Why 0.3% Delta-9 THC?

Why 0.3% Delta-9 THC?

Why 0.3%? 

Where did the 0.3% Delta-9 THC threshold actually come from?

Is it backed by science? Yes and no. The 0.3% Delta-9 THC threshold does indeed originally come from a scientific study. The 1976 study "A Practical and Natural Taxonomy for Cannabis” by Ernest Small and Arthur Cronquist. This study sought, for its own purposes, to delineate between “psychoactive” cannabis (marijuana) and “non-psychoactive” cannabis (hemp). They did this by, in the author’s own words, “arbitrarily” deciding on 0.3% Delta-9 THC and chose to specifically target the “young” and “vigorous” leaves of mature plants; not a part of the plant that is historically targeted for consumption. That “psychoactive” vs “non-psychoactive” delineation is only important in the context of the Drug War, which was heating up at the time the study was conducted. After Nixon created the DEA in 1973, industrial hemp producers were at increased risk for their legitimate agriculture businesses being considered illicit drug operations by the authorities. They found themselves essentially in a war of special interests against the burgeoning drug law enforcement industry. In an effort to preserve the business of “fighting drugs”, while also allowing Hemp producers to maintain their businesses, the DEA issued a set of guidelines in 1999 that allowed for Cannabis products with less than 0.3% Delta-9 THC to enter the US without a license. The low end of potency for street marijuana at the time was about 5% Delta-9 THC, so the 0.3% Delta-9 THC threshold left quite a bit of useless room between “marijuana” and “hemp”. The 0.3% Delta-9 THC threshold was considered conservative, even at the time, as cannabis with 0.3% Delta-9 THC or less is not and never was considered to be genuinely psychoactive. Dr. Smalls himself would even go on to advocate for a 1% Delta-9 THC threshold in a 2002 study he co-authored as he believed it to be not only a better regulatory threshold for the Hemp industry, but also because he believed it to be a more accurate indicator of psychoactive potential.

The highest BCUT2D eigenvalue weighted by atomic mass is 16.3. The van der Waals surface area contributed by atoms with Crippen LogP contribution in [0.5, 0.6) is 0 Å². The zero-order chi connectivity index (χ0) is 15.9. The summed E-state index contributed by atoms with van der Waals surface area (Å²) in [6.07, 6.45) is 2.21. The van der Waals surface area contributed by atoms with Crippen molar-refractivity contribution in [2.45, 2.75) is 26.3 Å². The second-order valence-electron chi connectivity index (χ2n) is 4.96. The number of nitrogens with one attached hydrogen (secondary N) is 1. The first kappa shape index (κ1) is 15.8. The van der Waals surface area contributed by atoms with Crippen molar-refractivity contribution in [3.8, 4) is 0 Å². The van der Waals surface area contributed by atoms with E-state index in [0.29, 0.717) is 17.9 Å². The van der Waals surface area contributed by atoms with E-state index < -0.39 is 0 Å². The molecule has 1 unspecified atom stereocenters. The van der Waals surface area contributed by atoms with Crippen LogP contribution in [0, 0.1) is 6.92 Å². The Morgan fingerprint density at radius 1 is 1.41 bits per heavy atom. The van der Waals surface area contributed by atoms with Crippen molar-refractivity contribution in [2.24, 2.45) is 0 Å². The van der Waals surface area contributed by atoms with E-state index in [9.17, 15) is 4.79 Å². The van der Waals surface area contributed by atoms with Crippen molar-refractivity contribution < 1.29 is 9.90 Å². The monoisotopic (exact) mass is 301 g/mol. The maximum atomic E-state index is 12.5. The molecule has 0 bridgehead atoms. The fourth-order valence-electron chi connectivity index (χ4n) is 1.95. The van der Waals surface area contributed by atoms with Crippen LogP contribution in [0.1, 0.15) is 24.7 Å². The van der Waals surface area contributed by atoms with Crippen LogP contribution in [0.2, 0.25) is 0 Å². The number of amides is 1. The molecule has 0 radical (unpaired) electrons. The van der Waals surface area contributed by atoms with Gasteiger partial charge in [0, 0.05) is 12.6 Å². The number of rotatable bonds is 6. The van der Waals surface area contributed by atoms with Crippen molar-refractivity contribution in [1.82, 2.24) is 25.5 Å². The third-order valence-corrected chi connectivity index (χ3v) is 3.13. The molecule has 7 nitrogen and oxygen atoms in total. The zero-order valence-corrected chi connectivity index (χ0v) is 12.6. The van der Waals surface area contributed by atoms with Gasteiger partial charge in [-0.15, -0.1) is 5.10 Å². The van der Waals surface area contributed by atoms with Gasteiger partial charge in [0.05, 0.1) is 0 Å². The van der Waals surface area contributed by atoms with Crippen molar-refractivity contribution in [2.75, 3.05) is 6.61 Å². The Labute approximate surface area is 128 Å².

To recap, the 0.3% Delta-9 THC threshold signed into Federal law with the passage of the 2018 Farm Bill comes from a 48 year old study that was never intended to be the foundation for regulation or legislation on any level and whose authors have since publicly stated that the 0.3% Delta-9 THC threshold is not representative of anything meaningful.

So where do we go from here?

For decades, hemp farmers have been fighting for the allowable THC threshold to be raised. The 0.3% Delta-9 THC threshold leaves little room for error for a hemp farmer to make sure their crop is not over the limit, and thus considered “hot”. If a farmer’s plants test hot, at the very least they must be destroyed, which can be financially ruinous for a small-holding hemp farmer. Several legislators have introduced bills aimed at redefining what is considered “hemp”, and to raise the threshold to 1% Delta-9 THC. NASDA, the National Association of State Departments of Agriculture, has repeatedly endorsed efforts to raise the threshold to 1% Delta-9 THC, but that political and legislative battle will have to wait until the Fall of this year when the 2018 Farm Bill expires on September 30th. Increasing the allowable Delta-9 THC threshold to 1% is the most sought after amendment to the Farm Bill this year.

We believe that the Federal government should increase the allowable Delta-9 THC threshold for hemp to 1%, and that South Carolina should follow suit on the state level. We believe that doing so is a step in the right direction for the hemp industry, and will bring about more responsible regulation for consumer products.

-From Cannabis, with Love.

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